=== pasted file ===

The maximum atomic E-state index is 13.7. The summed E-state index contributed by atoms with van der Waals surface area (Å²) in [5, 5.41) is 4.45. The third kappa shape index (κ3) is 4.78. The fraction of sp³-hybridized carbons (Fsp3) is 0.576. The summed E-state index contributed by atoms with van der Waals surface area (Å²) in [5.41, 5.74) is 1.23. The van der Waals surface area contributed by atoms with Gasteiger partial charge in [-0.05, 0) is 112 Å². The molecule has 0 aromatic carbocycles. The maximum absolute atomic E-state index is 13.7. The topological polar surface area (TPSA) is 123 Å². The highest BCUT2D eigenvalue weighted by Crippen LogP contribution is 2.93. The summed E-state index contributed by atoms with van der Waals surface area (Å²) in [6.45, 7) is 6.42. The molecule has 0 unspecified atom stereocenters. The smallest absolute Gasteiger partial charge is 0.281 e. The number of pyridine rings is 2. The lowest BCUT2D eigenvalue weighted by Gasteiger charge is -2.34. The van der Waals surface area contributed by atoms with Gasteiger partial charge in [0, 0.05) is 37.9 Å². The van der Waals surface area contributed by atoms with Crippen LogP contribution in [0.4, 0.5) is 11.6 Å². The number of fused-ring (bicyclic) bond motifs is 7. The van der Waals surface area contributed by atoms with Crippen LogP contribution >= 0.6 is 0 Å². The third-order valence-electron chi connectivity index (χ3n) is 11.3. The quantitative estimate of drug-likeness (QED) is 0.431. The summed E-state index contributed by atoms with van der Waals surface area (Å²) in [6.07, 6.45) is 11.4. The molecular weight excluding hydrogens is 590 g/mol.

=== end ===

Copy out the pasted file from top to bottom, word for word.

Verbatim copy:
The maximum atomic E-state index is 13.7. The summed E-state index contributed by atoms with van der Waals surface area (Å²) in [5, 5.41) is 4.45. The third kappa shape index (κ3) is 4.78. The fraction of sp³-hybridized carbons (Fsp3) is 0.576. The summed E-state index contributed by atoms with van der Waals surface area (Å²) in [5.41, 5.74) is 1.23. The van der Waals surface area contributed by atoms with Gasteiger partial charge in [-0.05, 0) is 112 Å². The molecule has 0 aromatic carbocycles. The maximum absolute atomic E-state index is 13.7. The topological polar surface area (TPSA) is 123 Å². The highest BCUT2D eigenvalue weighted by Crippen LogP contribution is 2.93. The summed E-state index contributed by atoms with van der Waals surface area (Å²) in [6.45, 7) is 6.42. The molecule has 0 unspecified atom stereocenters. The smallest absolute Gasteiger partial charge is 0.281 e. The number of pyridine rings is 2. The lowest BCUT2D eigenvalue weighted by Gasteiger charge is -2.34. The van der Waals surface area contributed by atoms with Gasteiger partial charge in [0, 0.05) is 37.9 Å². The van der Waals surface area contributed by atoms with Crippen LogP contribution in [0.4, 0.5) is 11.6 Å². The number of fused-ring (bicyclic) bond motifs is 7. The van der Waals surface area contributed by atoms with Crippen LogP contribution >= 0.6 is 0 Å². The third-order valence-electron chi connectivity index (χ3n) is 11.3. The quantitative estimate of drug-likeness (QED) is 0.431. The summed E-state index contributed by atoms with van der Waals surface area (Å²) in [6.07, 6.45) is 11.4. The molecular weight excluding hydrogens is 590 g/mol.